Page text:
(19)

where \( {C}_V^t\left(i,j\right) \) and \( {C}_V^{t+\mathrm{L}}\left(i,j\right) \) are the virtual viewpoint images directly repaired by the global static background image in step (1), \( {C}_V^{t+k}\left(i,j\right) \) is the virtual viewpoint image in step (2) that needs weighted fusion to fill in the hole, and weight is the weight to be taken when blending.

When using the image pixels in step (1) to fill other images, the image pixels must be background pixels. Therefore, the average value of depth DA in the global background depth image needs to be calculated.

$$ {C}_V\left(i,j\right)=\Big\{{\displaystyle \begin{array}{c}{C}_V\left(i,j\right),\begin{array}{ccc}\begin{array}{ccc}\begin{array}{ccc}\begin{array}{ccc}\begin{array}{ccc}& & \end{array}& & \end{array}& & \end{array}& & \end{array}& & \end{array}\kern1.00em {C}_V\left(i,j\right)>0\\ {}{C}_V^{t+k}\left(i,j\right),\begin{array}{cc}& \end{array}{C}_V\left(i,j\right)=0\&\&{D}_V^t\left(i,j\right)<{D}_A\&\&{D}_V^{t+L}\left(i,j\right)<{D}_A\\ {}0,\begin{array}{cccc}\begin{array}{cccc}\begin{array}{cccc}\begin{array}{cccc}\begin{array}{cccc}& & & \end{array}& & & \end{array}& & & \end{array}& & & \end{array}& & & \end{array}\mathrm{others}\end{array}} $$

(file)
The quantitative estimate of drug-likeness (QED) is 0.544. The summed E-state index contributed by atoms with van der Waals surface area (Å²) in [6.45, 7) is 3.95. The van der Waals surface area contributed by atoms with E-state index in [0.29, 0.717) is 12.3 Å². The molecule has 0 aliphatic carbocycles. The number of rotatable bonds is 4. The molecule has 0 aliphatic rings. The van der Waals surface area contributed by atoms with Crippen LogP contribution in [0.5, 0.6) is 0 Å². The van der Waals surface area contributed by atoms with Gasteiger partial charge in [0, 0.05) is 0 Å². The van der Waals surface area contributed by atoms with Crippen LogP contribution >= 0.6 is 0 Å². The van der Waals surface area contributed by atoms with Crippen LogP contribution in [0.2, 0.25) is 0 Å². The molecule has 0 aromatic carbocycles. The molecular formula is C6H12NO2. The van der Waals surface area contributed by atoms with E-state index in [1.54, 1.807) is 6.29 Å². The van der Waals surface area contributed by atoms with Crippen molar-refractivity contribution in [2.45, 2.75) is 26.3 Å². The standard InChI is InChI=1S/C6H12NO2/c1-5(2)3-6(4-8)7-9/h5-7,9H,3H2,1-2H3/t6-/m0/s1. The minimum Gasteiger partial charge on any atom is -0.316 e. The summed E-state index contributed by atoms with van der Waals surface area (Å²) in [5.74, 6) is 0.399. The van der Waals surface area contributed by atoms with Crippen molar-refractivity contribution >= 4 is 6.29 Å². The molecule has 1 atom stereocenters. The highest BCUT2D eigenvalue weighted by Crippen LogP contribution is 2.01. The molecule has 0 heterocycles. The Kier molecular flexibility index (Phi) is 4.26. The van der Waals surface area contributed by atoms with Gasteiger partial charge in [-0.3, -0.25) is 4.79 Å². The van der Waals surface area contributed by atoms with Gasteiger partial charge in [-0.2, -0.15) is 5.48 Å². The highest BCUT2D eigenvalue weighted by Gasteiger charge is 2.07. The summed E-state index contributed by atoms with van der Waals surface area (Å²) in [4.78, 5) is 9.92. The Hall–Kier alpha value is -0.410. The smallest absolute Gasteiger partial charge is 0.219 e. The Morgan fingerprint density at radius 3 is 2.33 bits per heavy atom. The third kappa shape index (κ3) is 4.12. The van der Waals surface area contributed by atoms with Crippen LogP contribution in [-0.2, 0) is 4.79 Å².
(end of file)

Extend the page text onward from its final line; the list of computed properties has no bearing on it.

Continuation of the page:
(20)

The final virtual viewpoint image is shown in Fig. 7(b). It can be seen that the holes in the virtual viewpoint image are filled well compared with the holes in (a).

Fig. 7
figure7

Contrast of virtual images before and after holes filling. a The virtual view before holes filling. b The virtual view after holes filling

Results and discussion